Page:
Turning data into knowledge

What connects these: dementia research; the development of a procedure for fast, cost efficient gene sequencing; protein research; modern IT infrastructures, and the determination of reimbursement structures for medical procedures? Answer: Two extremely small common denominators: Bits and bytes. This means data and, increasingly, mass data, which now forms the foundation of medicine. The question as to the potential, challenges
and use of these small units of data is of interest to science, politics and industry alike.

Photo: Turning data into knowledge

‘Researchers assume that in the year 2050 around 70% of people will live in so-called mega cities. This scenario entails enormous challenges regarding the lifestyle in those cities as well as on the periphery. Based on these assumptions, IBM developed a novel and industry-specific approach at the beginning of the year,’ said Manuela Mueller-Gerndt, Healthcare Leader of IBM Deutschland GmbH, during an EH interview. Meike Lerner asked
her about this and her predictions as to the role technology companies will play in shaping the future healthcare market.

“We are dealing with the aggregation, the storage of mass data, which we store and archive on secure platforms. Moreover, we develop concepts of how to use this data to generate relevant information that we can put at the decision makers’ disposal. This ranges from strategies for the capture of chronic diseases to questions as to how much such a disease costs, what patient care should be like and how successful a treatment concept is. In short:
Our task is to transfer data into information and thus into strategies with potential for the future that ensure the healthcare of tomorrow – with the inclusion of all those involved in the healthcare market.
One example of this is telemedicine, which will play an increasingly important role. In Germany, telemedical care concepts are not normally reimbursed by the insurers as standard; there is always a requirement for an individual contract that justifies a certain procedure. To confirm the benefit and to ensure that the procedure can eventually be included in the standard range of services covered requires encouraging the equipment manufacturers as well as creating incentives for doctors and hospitals to use the procedures. All these decisions are made on the basis of valid data and the resulting concepts, which turn a pilot project into a viable business case that then can be used during negotiations with the service providers.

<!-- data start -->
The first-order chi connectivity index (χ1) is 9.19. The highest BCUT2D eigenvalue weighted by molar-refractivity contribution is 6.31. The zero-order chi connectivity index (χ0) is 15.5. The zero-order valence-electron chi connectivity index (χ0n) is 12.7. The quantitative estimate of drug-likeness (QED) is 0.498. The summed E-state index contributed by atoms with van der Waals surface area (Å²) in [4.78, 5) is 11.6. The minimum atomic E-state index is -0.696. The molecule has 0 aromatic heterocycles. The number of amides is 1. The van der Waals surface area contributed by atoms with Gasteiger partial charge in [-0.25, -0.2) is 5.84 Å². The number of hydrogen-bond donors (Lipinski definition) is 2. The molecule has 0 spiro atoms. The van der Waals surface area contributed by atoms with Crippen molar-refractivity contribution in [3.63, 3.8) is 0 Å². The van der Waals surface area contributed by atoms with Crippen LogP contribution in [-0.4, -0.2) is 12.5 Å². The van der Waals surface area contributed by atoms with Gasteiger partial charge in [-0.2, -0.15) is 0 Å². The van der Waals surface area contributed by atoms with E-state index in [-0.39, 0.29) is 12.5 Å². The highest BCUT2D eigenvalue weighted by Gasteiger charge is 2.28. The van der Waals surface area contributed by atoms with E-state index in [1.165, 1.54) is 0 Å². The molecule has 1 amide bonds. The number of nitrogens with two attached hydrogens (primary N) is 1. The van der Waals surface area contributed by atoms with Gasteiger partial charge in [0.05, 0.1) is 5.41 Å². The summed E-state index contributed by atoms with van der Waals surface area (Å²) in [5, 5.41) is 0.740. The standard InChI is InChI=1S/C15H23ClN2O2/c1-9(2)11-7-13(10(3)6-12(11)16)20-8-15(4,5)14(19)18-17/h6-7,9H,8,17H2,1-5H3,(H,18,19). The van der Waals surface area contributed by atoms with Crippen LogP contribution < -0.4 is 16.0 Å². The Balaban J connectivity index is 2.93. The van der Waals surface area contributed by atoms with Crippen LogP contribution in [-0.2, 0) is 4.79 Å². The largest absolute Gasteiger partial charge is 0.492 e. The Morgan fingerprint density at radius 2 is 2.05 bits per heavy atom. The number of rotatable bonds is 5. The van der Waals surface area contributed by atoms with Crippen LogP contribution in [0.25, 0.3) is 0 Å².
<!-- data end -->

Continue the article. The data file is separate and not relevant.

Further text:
A further example of this can be found in the field of oncology: Personalised medicine is the term everyone is using here – even the medical insurers. However, proving evidence of benefit is not always easy as around 40% of studies which try to establish this miss the mark. And this is by all means not because the procedures and treatments are not actually successful, but in most cases because of a lack of accurate data management and data handling.

IBM today and tomorrow
We do not act as a direct provider to end users; we moved away from this type of strategy more than ten years ago. What we offer is ideas and concepts; how new trends -- Cloud Computing, for example -- can be implemented in practice. We then identify industry partners from our network to interface with the customer and then jointly implement the solutions. Even where we deliver middleware, the front end almost never has our label – a reason why many users don’t even know they are working with IBM technology. A further ‘product’ is our strategic consulting. As we are not a provider of end products, we are in a neutral position with regards to hospitals, which allows us to analyse processes and workflows and to develop optimisation concepts. In the US, for example, we have 400 doctors who work as consultants for clinical establishments and companies. This is a competence
that we have also been able to build on in Germany over the last few years. For instance, the Marien Hospital in Stuttgart has tasked us with their entire strategic consulting requirements – and with success.
Furthermore, something that often tends to stay in the background is our research activity. With Roche, we are currently looking into a procedure that will make it possible to carry out gene sequencing in under an hour – and for less than $1,000. Our objective is to research new algorithms and develop specific chip technologies. Another current topic is developing a community for causal research into dementia. Our tasks include getting leading researchers around a table, and we are also working on being able to provide sufficiently complex computation to achieve a sensible evaluation of large data sets and diagnostic images.
In short: IBM always becomes involved when there is a need for intelligent infrastructures in the healthcare market, and where analysis helps to safeguard crosssector networking to benefit patients.”


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